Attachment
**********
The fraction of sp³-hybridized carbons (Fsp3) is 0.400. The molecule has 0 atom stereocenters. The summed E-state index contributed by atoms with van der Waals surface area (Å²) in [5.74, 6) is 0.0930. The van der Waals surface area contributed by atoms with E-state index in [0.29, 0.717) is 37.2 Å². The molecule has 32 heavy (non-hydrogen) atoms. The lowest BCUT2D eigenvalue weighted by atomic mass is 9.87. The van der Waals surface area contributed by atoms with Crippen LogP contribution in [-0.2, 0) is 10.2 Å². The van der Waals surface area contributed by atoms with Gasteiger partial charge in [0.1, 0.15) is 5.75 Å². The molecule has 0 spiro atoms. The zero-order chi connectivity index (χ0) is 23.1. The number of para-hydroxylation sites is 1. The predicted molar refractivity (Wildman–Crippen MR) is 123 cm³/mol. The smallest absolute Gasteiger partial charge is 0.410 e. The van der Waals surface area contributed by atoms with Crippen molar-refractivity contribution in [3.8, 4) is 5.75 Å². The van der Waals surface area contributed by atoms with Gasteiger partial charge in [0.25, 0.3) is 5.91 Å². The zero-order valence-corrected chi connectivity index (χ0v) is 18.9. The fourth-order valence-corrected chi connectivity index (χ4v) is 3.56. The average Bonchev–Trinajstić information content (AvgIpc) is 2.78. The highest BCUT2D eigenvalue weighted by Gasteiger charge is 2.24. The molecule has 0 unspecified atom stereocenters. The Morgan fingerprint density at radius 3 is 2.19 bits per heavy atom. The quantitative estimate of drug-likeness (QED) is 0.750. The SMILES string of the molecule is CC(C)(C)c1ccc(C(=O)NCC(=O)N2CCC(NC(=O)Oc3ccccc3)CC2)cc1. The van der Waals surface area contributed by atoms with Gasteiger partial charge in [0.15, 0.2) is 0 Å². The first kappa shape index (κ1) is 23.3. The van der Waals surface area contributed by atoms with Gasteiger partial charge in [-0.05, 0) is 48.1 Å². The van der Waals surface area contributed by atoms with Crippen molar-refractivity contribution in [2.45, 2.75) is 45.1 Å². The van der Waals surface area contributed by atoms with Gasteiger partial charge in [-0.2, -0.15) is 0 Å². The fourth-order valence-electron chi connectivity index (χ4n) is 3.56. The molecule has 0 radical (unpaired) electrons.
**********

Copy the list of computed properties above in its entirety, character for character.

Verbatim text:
The fraction of sp³-hybridized carbons (Fsp3) is 0.400. The molecule has 0 atom stereocenters. The summed E-state index contributed by atoms with van der Waals surface area (Å²) in [5.74, 6) is 0.0930. The van der Waals surface area contributed by atoms with E-state index in [0.29, 0.717) is 37.2 Å². The molecule has 32 heavy (non-hydrogen) atoms. The lowest BCUT2D eigenvalue weighted by atomic mass is 9.87. The van der Waals surface area contributed by atoms with Crippen LogP contribution in [-0.2, 0) is 10.2 Å². The van der Waals surface area contributed by atoms with Gasteiger partial charge in [0.1, 0.15) is 5.75 Å². The molecule has 0 spiro atoms. The zero-order chi connectivity index (χ0) is 23.1. The number of para-hydroxylation sites is 1. The predicted molar refractivity (Wildman–Crippen MR) is 123 cm³/mol. The smallest absolute Gasteiger partial charge is 0.410 e. The van der Waals surface area contributed by atoms with Crippen molar-refractivity contribution in [3.8, 4) is 5.75 Å². The van der Waals surface area contributed by atoms with Gasteiger partial charge in [0.25, 0.3) is 5.91 Å². The zero-order valence-corrected chi connectivity index (χ0v) is 18.9. The fourth-order valence-corrected chi connectivity index (χ4v) is 3.56. The average Bonchev–Trinajstić information content (AvgIpc) is 2.78. The highest BCUT2D eigenvalue weighted by Gasteiger charge is 2.24. The molecule has 0 unspecified atom stereocenters. The Morgan fingerprint density at radius 3 is 2.19 bits per heavy atom. The quantitative estimate of drug-likeness (QED) is 0.750. The SMILES string of the molecule is CC(C)(C)c1ccc(C(=O)NCC(=O)N2CCC(NC(=O)Oc3ccccc3)CC2)cc1. The van der Waals surface area contributed by atoms with Gasteiger partial charge in [0.15, 0.2) is 0 Å². The first kappa shape index (κ1) is 23.3. The van der Waals surface area contributed by atoms with Gasteiger partial charge in [-0.05, 0) is 48.1 Å². The van der Waals surface area contributed by atoms with Crippen molar-refractivity contribution in [2.45, 2.75) is 45.1 Å². The van der Waals surface area contributed by atoms with Gasteiger partial charge in [-0.2, -0.15) is 0 Å². The fourth-order valence-electron chi connectivity index (χ4n) is 3.56. The molecule has 0 radical (unpaired) electrons.